July 1, 2011

From the Editor Emeritus / John F. Fink

Wisdom of the saints: St. Anthony Zaccaria

John F. FinkSt. Anthony Zaccaria, whose feast is on July 5, is not one of the best-known saints, but he was an important influence on the Church in the 16th century. That was a time when the Church badly needed reform. Indeed, it was the century of the Protestant Reformation then the reforming Council of Trent.

Anthony Zaccaria, a medical doctor who became a priest, founded the Barnabites with the expressed purpose of reforming both the decadent society of his day and the Church, beginning with the clergy and religious. The congregation’s patron is St. Paul, and it is named after his companion.

Today, there are about 500 members of the congregation in 17 countries from Afghanistan to Zaire, including here in the United States. The Barnabites have missions in the Amazon, Rwanda, Tanzania and Zaire, with hospitals, clinics, schools and radio stations.

St. Anthony is known for his preaching, both in churches and on street corners. He encouraged frequent Communion—rare at the time—the Forty Hours devotion and the ringing of church bells at 3 p.m. on Fridays. He died in 1539 at age 36.

In one of his sermons to members of the society that he founded, Anthony acknowledged the opposition they received from those who didn’t appreciate their efforts at reformation, which included two official religious investigations.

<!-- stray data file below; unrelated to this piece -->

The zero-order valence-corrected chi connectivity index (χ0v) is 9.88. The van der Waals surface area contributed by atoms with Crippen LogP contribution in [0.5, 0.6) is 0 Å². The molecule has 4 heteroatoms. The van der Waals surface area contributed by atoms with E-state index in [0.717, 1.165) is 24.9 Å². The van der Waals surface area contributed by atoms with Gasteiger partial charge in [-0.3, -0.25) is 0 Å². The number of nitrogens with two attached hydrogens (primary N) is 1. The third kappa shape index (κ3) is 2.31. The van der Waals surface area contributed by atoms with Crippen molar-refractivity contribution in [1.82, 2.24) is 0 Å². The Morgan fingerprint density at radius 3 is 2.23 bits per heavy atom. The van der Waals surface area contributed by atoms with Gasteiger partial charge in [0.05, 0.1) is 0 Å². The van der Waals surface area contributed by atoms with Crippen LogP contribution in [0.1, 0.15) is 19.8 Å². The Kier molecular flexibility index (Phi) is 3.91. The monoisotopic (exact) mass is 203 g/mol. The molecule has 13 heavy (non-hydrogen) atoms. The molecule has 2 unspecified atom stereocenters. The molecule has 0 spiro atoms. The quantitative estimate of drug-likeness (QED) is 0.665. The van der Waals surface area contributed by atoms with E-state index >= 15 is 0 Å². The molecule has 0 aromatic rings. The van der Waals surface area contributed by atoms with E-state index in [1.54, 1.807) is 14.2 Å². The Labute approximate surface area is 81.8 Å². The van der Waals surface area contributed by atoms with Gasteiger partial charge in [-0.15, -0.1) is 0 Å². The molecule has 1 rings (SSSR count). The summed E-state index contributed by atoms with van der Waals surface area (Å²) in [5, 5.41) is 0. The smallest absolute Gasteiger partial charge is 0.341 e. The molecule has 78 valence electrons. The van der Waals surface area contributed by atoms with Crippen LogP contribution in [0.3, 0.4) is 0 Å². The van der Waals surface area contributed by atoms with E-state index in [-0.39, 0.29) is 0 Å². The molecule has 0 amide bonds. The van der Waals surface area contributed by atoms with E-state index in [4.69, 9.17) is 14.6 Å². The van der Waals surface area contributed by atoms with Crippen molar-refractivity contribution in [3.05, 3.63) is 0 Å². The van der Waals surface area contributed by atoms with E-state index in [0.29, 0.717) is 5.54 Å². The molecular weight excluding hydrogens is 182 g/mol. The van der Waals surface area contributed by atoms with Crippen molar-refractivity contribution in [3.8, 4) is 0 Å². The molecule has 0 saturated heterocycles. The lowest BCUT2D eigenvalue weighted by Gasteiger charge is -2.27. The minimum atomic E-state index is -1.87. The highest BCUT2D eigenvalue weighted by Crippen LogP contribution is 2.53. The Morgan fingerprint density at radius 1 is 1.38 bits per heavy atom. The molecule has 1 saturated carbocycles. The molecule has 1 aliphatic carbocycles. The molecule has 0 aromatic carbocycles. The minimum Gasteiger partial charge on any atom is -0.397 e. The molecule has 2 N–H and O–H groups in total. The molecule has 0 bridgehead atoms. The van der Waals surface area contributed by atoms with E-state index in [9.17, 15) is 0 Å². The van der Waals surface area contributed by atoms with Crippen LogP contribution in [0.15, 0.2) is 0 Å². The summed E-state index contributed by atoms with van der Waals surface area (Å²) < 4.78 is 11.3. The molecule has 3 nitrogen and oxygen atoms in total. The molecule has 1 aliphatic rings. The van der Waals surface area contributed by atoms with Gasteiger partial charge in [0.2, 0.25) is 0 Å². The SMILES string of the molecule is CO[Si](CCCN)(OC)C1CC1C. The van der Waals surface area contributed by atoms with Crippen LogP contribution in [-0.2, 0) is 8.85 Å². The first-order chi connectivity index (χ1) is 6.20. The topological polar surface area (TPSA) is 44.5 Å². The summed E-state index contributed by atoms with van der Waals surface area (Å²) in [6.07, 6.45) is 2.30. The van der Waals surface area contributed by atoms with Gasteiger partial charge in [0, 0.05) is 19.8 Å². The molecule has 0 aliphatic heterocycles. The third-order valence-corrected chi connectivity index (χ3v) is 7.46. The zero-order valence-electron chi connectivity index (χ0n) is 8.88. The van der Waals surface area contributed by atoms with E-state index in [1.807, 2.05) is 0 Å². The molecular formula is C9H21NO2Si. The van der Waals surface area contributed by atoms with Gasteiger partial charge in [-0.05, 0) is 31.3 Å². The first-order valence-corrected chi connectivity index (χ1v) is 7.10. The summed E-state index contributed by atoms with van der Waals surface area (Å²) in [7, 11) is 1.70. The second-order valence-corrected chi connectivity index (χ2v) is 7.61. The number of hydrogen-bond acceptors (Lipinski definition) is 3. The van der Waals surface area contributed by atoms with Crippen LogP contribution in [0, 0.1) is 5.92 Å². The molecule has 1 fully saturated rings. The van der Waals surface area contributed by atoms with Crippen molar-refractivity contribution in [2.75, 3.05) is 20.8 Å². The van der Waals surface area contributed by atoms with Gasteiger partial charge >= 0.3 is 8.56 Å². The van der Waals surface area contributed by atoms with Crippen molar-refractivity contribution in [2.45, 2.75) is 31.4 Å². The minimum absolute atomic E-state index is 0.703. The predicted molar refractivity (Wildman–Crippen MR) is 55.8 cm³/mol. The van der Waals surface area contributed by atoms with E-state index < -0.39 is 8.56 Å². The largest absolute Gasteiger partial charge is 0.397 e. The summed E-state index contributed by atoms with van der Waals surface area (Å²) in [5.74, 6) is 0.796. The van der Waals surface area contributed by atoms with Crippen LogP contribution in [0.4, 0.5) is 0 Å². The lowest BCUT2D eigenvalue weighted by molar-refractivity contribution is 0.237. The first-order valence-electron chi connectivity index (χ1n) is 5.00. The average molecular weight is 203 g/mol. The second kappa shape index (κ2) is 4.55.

However, he said, “We should love and feel compassion for those who oppose us, rather than abhor and despise them, since they harm themselves and do us good, and adorn us with crowns of everlasting glory while they incite God’s anger against themselves.”

He encouraged his brothers to emulate their patron, St. Paul, and pray for those who opposed them and thus overcome evil with goodness. “We should heap good works like red-hot coals of burning love upon their heads, as our Apostle urges us to do, so that when they become aware of our tolerance and gentleness they may undergo a change of heart, and be prompted to turn in love to God,” he said.

He reminded his brothers that God had chosen them out of the world “to serve him and thus to advance in goodness and to bear the greatest possible fruit of love in patience.”

Part of their calling, he said, was to follow, “admittedly from afar,” the footsteps of the Apostles and other followers of Christ. That meant, he said, being willing to share in their sufferings as well.

As St. Paul sometimes referred to our lives as a race, Anthony admonished his brothers to keep running steadily in the race they started, “while keeping our eyes fixed on Jesus, who leads us in our faith and brings it to perfection,” quoting the Letter to the Hebrews (Heb 12:2).

Since they chose such a great Apostle as St. Paul as their guide and father, and claim to follow him, Anthony said, “We should try to put his teaching and example into practice in our lives. Such a leader should not be served by faint-hearted troops, nor should such a parent find his sons unworthy of him.” †

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